Rio Grande Racecourse Half Day
JM: Today I have the pleasure of interviewing Mr. Luke Kriken. Luke, what brought you into rafting?
LK: I was just looking for a summer job in between school, and found out that I knew somebody at this company. I had worked a care-providing gig for years, and decided I wanted to get a job for myself this time; I felt like I had played my part and donated to the community, so I really wanted to do something for myself. I found out about this, and had only been rafting once when I was 17- I’m pretty sure we were being such little jerks [on that trip] that the guide flipped the boat on purpose… but yeah, that was the one time I had rafted before this gig, and I came out here, had never even been to New Mexico; fell in love with the area and boating, and have been back every summer since.
JM: How long have you been professionally guiding?
LK: 4 seasons- 4 summers.
JM: So, what’s the most epic trip you’ve done so far?
LK: Cataract Canyon, 2015! 16 days, self-supported through the canyon, with Wendy Meyer as the awesome TL (trip leader). We just floated the first few days. I’d never ridden class IV [rapids] before. Then we had three days of class III rafting, about two and a half days of class IV. It was like, 5,000 cf/s, and I was in a Super… and I only fell out once! I thought I was going to flip- I saw the boat in front of me, I was second point- they hit this hole, and looked back at me yelling, “don’t hit it, don’t hit it!!” I couldn’t square up and hit it at an angle, and it just threw me out. I was holding onto the frame shouting, “I’m ok…” when I really wasn’t ok! But somehow I got back into the raft, and we were good. I had oar leashes, thankfully- that’s what saved me!
JM: What’s the hardest part about being a guide?
LK: The hardest part? Probably training your guests to do well in the boat. You got to set them up for success. That’s a good question. Logistics are really hard too, getting everything prepped. Then once you’re on the river, take a deep breath, because you’re on the river! [You’re] on the river finally, having done all the prep work, whether it’s a snack or lunch; but then just organizing all the other guides, trying to give them the best crew for them- once again, trying to set them up for success. So, yeah, just the logistics behind it all sometimes is really difficult. Giving another guide a seven or an eight-load, or little kids… it all falls on the trip leader, so sometimes it’s a very difficult job.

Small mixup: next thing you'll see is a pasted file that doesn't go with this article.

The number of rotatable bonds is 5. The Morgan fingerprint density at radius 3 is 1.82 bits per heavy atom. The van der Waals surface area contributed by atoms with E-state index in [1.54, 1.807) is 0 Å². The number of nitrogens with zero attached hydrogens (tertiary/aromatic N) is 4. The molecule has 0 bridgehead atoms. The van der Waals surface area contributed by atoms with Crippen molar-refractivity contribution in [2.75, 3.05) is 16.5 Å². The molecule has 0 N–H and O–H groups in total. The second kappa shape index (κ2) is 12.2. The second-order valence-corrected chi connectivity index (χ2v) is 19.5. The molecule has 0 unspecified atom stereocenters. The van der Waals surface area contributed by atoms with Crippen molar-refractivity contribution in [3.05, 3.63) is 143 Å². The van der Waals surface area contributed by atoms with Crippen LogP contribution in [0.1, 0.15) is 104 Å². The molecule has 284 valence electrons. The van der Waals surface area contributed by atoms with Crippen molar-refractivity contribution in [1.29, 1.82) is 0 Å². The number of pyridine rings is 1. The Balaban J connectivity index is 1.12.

JM: And the best part about being a guide?
LK: The best part? Being on the river! Or, when you hit something you shouldn’t hit, but then you come through with all your people in the raft, and you’re like, “YES! We just did that! It wasn’t the plan, but we did it!” Like hitting Trench-Hole in Rock Garden [Rapid]. You hit it and you square up, and man, it’s a big, big hit. Somehow everyone stays in the raft, and you’re thinking “YES! I wish that was the line, but it isn’t… but we succeeded!” You won’t always have the ideal line, but you have to have plan A, B, and C under your belt, right? So, the happy accidents- the victories.
JM: What are any trips or rivers that you haven’t done yet, that are on your bucket list?
LK: The Zambezi, without a doubt! Especially since it’s supposedly going to get dammed in the next ten years, and that’s going to change it. So, that’s definitely a trip I want to do, and probably the Gauley. What’s another good one? The Futaleufu… pretty much every river I haven’t done!
JM: What is your favorite kind of boat, and why?
LK: Paddle boat guiding? I love the Sotars, they track well, they can high-side, it’s just so hard to flip them. Rowing, I really love the little “Tanager” AIRE boat we use for oar rigs. It’s got those bigger diameter tubes, when you’re rowing you can hit so much stuff. I really love rowing- I’ve fallen in love with that more over the years. Of course, I still love paddle guiding, but if I’m rowing the [Taos] Box, I’m a happy camper.
JM: Alright! One last, random question. What’s you’re favorite band?
LK: Favorite band… it’s so hard to choose. One thing I’ve been digging on lately is Bella Fleck and The Flecktones. They’re one of my favorites, for sure. I’m in a Bluegrass faze right now, so… Railroad Earth, and of course, got to love David Allan Coe. Those are the three that I’m listening to the most, at the moment.
Rio Grande Racecourse Half Day
Rio Grande Gorge Rafting Full Day